ImpactAlpha, Feb. 19 – The former Hollywood super agent spotted a disconnect. Those green-lighting movies and TV didn’t represent the diverse audiences consuming them. “There was such a tremendous void of opportunity,” Charles King said recently on Variety’s Strictly Business podcast.
The producer and entrepreneur founded the film finance and production company Macro in 2015 to put voices and perspectives of persons of color in front of mass audiences. Macro’s latest film, Judas and the Black Messiah, depicts the betrayal of Fred Hampton, the leader of the Illinois chapter of the Black Panther Party in the late 1960s.
Macro has achieved critical success with movies like Fences, Just Mercy, and Mudbound. Macro’s first two TV offerings, Raising Dion, one of the 10 most popular Netflix series of 2019, and Gentefied, have both been renewed. The slate is also financially outperforming. King says Macro has recouped or made a return on 80% of its projects – a rare feat in the media business.
To change the industry, and the culture, King says he tapped investors who “saw the impact side, but most importantly, they saw the business opportunity” (see, Investing in the impact of powerful new voices in film and video games”).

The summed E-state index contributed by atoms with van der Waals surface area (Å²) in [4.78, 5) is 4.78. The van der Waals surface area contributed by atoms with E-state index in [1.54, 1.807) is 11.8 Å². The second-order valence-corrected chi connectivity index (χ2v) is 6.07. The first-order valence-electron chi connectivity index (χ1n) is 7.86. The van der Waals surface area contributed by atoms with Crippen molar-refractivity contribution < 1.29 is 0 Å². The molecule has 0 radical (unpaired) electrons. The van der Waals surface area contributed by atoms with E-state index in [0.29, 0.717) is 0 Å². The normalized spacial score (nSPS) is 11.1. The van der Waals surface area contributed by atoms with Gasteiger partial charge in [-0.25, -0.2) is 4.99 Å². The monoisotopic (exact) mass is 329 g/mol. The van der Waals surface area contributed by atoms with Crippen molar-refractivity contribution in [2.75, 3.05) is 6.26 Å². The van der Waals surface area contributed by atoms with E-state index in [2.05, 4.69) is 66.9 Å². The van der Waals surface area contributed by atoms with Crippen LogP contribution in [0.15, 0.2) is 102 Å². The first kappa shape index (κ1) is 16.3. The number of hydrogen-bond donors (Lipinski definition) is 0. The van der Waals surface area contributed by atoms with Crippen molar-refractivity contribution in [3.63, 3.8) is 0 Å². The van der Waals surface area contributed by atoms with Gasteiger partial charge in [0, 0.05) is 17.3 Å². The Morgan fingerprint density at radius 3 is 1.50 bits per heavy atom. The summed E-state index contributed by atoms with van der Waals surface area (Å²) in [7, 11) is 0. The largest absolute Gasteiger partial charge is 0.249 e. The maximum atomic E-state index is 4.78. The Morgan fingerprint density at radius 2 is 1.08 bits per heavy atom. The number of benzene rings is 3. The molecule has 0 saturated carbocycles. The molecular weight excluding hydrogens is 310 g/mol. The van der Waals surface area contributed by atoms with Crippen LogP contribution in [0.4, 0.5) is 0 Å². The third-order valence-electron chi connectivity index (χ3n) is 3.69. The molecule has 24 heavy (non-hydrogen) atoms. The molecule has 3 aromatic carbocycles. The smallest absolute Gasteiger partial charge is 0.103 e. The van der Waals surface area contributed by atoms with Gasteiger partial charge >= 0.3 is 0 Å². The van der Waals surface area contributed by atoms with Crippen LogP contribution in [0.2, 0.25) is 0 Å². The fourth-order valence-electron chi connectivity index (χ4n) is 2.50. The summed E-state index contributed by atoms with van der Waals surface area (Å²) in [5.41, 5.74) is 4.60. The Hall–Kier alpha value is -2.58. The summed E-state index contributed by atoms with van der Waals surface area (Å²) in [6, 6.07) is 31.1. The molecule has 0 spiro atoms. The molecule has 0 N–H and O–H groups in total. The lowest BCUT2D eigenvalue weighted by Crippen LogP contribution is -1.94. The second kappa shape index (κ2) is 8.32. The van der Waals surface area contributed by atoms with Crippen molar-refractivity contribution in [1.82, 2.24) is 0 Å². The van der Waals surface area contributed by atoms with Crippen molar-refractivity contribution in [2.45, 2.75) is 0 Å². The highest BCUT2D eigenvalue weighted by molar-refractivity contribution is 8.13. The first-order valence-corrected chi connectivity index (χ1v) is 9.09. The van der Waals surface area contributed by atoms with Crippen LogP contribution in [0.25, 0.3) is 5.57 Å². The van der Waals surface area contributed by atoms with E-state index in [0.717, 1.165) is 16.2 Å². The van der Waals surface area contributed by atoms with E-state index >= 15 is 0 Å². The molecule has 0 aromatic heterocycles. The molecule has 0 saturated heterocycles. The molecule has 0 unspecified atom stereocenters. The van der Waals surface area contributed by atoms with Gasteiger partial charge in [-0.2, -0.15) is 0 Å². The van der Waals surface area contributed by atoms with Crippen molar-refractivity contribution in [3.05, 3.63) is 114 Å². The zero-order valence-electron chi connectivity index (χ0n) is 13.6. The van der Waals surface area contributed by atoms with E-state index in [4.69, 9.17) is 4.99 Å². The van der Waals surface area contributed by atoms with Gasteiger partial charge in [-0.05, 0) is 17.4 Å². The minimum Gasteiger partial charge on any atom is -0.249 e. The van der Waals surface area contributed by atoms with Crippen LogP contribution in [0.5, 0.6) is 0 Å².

He raised $150 million from Emerson Collective and the Ford, Kellogg and Libra foundations to produce a slate of films and TV shows (Emerson led the investment in Macro’s holding company as well).
Getting authentic, high-impact stories seen by as many people as possible has meant working with superstars like Denzel Washington and Michael B. Jordan, as well as rising talent like Daniel Kaluuya and Lakeith Stanfield. For Judas, he teamed up with Black Panther producer Ryan Coogler to amplify the story of new writer and director Shaka King. He has co-financed films with Participant Media to drive impact, and with Warner Brothers for global distribution.
That reach, including deals with HBO Max, Disney Plus, Amazon and Apple, as well as Netflix, is invaluable, he says. “To be able to do that in this environment, in six years, to become a go-to company for this space, authentically, you couldn’t put money on that.”